“Centers in kindergarten are a must! However, figuring out how to start kindergarten centers can be tough. My advice to you is DO. IT. SIMPLY. My goal for that first week of school is to have students go to their station and stay! So, when I have a fun and engaging task for them to do there, it is simple.” –from
“My kindergarten teach uses clip charts; I call mine the Monkey Clip Chart. It uses colors and fun terms like Top Banana, Monkey See Monkey Do, and even A Little Monkey Business. Each student uses a clip with their name to move up and down depending on their choices. If a student makes a poor choice, they move down, but they have the choice to correct their behaviors. I send home their color every day in their agenda.” From
“It’s all about procedures, procedures, procedures. How to enter the classroom, what to do when you enter the classroom each morning, how to hang up your coat and backpack, what to do with notes from home, what the morning work/tasks are, how to join the class on the rug, how to respond/ask a question and wait to be called on, how to work in a group…When you start writing it down, it’s really surprising the number of behaviors kids are expected to know by the end of kindergarten. In between teaching them to read and count, kindergarten teachers also help little ones understand how to behave in a classroom, how to walk in a line, the right way and time to sharpen a pencil, and so much more.” From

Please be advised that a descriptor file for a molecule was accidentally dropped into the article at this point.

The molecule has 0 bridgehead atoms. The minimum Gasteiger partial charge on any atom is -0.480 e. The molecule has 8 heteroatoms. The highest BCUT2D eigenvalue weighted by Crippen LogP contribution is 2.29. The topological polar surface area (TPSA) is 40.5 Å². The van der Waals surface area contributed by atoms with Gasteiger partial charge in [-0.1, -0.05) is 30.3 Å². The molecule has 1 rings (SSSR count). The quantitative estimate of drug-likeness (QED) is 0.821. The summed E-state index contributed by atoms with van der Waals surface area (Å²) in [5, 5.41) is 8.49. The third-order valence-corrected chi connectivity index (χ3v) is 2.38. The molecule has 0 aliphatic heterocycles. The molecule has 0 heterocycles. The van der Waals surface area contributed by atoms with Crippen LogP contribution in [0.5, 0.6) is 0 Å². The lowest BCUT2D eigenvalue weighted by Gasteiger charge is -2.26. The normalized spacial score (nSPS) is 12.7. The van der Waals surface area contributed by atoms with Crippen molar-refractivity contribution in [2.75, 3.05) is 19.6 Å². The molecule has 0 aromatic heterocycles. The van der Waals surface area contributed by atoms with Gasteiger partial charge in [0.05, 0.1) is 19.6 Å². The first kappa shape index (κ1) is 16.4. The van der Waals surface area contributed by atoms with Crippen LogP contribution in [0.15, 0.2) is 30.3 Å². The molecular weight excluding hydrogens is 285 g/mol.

“I do the first modeling. I get up and literally show the students what to do as I talk through the steps of the procedure,” she explains. Sometimes she shows her kids the wrong way to do things, too. “The students love this – and it is a great way to demonstrate some common things you could see without a procedure in place.” –
“Many kindergarteners are still learning to read, so combine written directions with images on your kindergarten classroom management anchor charts and procedure cards. This will ensure kids at every level can understand the message.” –

Learning new aspects of classroom management

For every tip above, we could have listed 100 more. One of the best ways to hone your classroom-management skills is to take a continuing education course that focuses on one aspect of the whole. Educational Development and Services – EDS – offers several courses that explore how to encourage, build, and emphasize proper behaviors and responses in the classroom that then allow students to learn. Explore Discipline Designed for Today’s Classroom in EDCU 9896, Create a Positive Learning Environment with EDCU 9895, learn the Key to Motivation and Learning in EDUU 9358, Create an Inclusive Classroom Environment with EDNU 9984, and many more. Explore all classroom management courses here, or download a course catalog to see even more possibilities.

–Image via iStock photos